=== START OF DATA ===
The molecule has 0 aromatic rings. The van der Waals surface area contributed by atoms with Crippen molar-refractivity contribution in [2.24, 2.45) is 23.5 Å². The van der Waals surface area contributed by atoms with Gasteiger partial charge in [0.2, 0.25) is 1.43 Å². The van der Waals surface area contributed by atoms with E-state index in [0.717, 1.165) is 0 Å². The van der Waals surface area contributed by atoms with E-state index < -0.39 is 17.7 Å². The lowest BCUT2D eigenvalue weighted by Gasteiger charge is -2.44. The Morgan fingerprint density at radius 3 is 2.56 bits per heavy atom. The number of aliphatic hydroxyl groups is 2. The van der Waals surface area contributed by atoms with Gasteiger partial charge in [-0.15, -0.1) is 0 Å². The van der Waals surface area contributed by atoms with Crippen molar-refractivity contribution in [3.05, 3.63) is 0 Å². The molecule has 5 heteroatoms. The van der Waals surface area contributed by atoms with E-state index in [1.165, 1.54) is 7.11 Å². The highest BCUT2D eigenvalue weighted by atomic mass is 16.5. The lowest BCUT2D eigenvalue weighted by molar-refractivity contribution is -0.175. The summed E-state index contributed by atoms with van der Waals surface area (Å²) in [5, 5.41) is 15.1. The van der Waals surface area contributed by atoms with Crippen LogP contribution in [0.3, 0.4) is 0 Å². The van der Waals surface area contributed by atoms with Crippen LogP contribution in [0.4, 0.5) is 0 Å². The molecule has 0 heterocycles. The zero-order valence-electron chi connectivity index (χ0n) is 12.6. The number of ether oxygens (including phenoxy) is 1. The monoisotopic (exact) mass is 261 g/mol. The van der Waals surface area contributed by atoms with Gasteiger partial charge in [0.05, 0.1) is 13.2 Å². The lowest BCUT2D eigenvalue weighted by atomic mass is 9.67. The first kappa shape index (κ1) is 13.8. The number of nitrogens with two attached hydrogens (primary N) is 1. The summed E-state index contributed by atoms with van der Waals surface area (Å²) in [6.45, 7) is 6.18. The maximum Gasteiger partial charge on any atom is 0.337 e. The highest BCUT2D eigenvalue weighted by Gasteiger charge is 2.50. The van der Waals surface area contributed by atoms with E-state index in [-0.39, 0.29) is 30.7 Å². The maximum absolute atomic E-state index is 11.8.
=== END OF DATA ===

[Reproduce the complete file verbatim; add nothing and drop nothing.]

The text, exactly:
The molecule has 0 aromatic rings. The van der Waals surface area contributed by atoms with Crippen molar-refractivity contribution in [2.24, 2.45) is 23.5 Å². The van der Waals surface area contributed by atoms with Gasteiger partial charge in [0.2, 0.25) is 1.43 Å². The van der Waals surface area contributed by atoms with E-state index in [0.717, 1.165) is 0 Å². The van der Waals surface area contributed by atoms with E-state index < -0.39 is 17.7 Å². The lowest BCUT2D eigenvalue weighted by Gasteiger charge is -2.44. The Morgan fingerprint density at radius 3 is 2.56 bits per heavy atom. The number of aliphatic hydroxyl groups is 2. The van der Waals surface area contributed by atoms with Gasteiger partial charge in [-0.15, -0.1) is 0 Å². The van der Waals surface area contributed by atoms with Crippen molar-refractivity contribution in [3.05, 3.63) is 0 Å². The molecule has 5 heteroatoms. The van der Waals surface area contributed by atoms with E-state index in [1.165, 1.54) is 7.11 Å². The highest BCUT2D eigenvalue weighted by atomic mass is 16.5. The lowest BCUT2D eigenvalue weighted by molar-refractivity contribution is -0.175. The summed E-state index contributed by atoms with van der Waals surface area (Å²) in [5, 5.41) is 15.1. The van der Waals surface area contributed by atoms with Crippen LogP contribution in [0.3, 0.4) is 0 Å². The van der Waals surface area contributed by atoms with Crippen LogP contribution in [0.4, 0.5) is 0 Å². The molecule has 0 heterocycles. The zero-order valence-electron chi connectivity index (χ0n) is 12.6. The number of ether oxygens (including phenoxy) is 1. The monoisotopic (exact) mass is 261 g/mol. The van der Waals surface area contributed by atoms with Gasteiger partial charge in [0.05, 0.1) is 13.2 Å². The lowest BCUT2D eigenvalue weighted by atomic mass is 9.67. The first kappa shape index (κ1) is 13.8. The number of nitrogens with two attached hydrogens (primary N) is 1. The summed E-state index contributed by atoms with van der Waals surface area (Å²) in [6.45, 7) is 6.18. The maximum Gasteiger partial charge on any atom is 0.337 e. The highest BCUT2D eigenvalue weighted by Gasteiger charge is 2.50. The van der Waals surface area contributed by atoms with E-state index in [-0.39, 0.29) is 30.7 Å². The maximum absolute atomic E-state index is 11.8.